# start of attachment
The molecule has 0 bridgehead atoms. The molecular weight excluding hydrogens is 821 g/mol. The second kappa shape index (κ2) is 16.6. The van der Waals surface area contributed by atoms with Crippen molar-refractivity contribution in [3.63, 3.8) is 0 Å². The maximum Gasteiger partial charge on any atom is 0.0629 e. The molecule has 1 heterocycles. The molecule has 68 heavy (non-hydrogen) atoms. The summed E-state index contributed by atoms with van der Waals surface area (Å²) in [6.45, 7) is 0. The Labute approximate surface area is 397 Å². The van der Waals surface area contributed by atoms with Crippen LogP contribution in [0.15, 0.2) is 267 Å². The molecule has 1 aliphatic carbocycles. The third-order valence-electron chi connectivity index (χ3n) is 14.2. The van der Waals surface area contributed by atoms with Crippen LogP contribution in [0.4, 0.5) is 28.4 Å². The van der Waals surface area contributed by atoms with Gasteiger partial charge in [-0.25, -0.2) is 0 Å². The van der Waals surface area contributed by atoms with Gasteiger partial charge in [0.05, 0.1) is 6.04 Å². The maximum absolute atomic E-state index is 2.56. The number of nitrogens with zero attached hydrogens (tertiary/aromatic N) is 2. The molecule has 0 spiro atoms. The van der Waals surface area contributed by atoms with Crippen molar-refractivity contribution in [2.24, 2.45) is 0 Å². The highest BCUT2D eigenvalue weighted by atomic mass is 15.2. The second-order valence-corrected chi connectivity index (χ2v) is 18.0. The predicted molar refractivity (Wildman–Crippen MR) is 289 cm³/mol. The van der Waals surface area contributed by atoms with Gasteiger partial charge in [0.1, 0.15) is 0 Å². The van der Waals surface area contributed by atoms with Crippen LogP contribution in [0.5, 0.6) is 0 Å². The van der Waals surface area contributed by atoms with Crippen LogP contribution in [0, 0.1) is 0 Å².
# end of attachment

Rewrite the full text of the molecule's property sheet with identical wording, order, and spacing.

The molecule has 0 bridgehead atoms. The molecular weight excluding hydrogens is 821 g/mol. The second kappa shape index (κ2) is 16.6. The van der Waals surface area contributed by atoms with Crippen molar-refractivity contribution in [3.63, 3.8) is 0 Å². The maximum Gasteiger partial charge on any atom is 0.0629 e. The molecule has 1 heterocycles. The molecule has 68 heavy (non-hydrogen) atoms. The summed E-state index contributed by atoms with van der Waals surface area (Å²) in [6.45, 7) is 0. The Labute approximate surface area is 397 Å². The van der Waals surface area contributed by atoms with Crippen LogP contribution in [0.15, 0.2) is 267 Å². The molecule has 1 aliphatic carbocycles. The third-order valence-electron chi connectivity index (χ3n) is 14.2. The van der Waals surface area contributed by atoms with Crippen LogP contribution in [0.4, 0.5) is 28.4 Å². The van der Waals surface area contributed by atoms with Gasteiger partial charge in [-0.25, -0.2) is 0 Å². The van der Waals surface area contributed by atoms with Gasteiger partial charge in [0.05, 0.1) is 6.04 Å². The maximum absolute atomic E-state index is 2.56. The number of nitrogens with zero attached hydrogens (tertiary/aromatic N) is 2. The molecule has 0 spiro atoms. The van der Waals surface area contributed by atoms with Crippen molar-refractivity contribution in [2.24, 2.45) is 0 Å². The highest BCUT2D eigenvalue weighted by atomic mass is 15.2. The second-order valence-corrected chi connectivity index (χ2v) is 18.0. The predicted molar refractivity (Wildman–Crippen MR) is 289 cm³/mol. The van der Waals surface area contributed by atoms with Gasteiger partial charge in [0.1, 0.15) is 0 Å². The van der Waals surface area contributed by atoms with Crippen LogP contribution in [0.5, 0.6) is 0 Å². The van der Waals surface area contributed by atoms with Crippen LogP contribution in [0, 0.1) is 0 Å².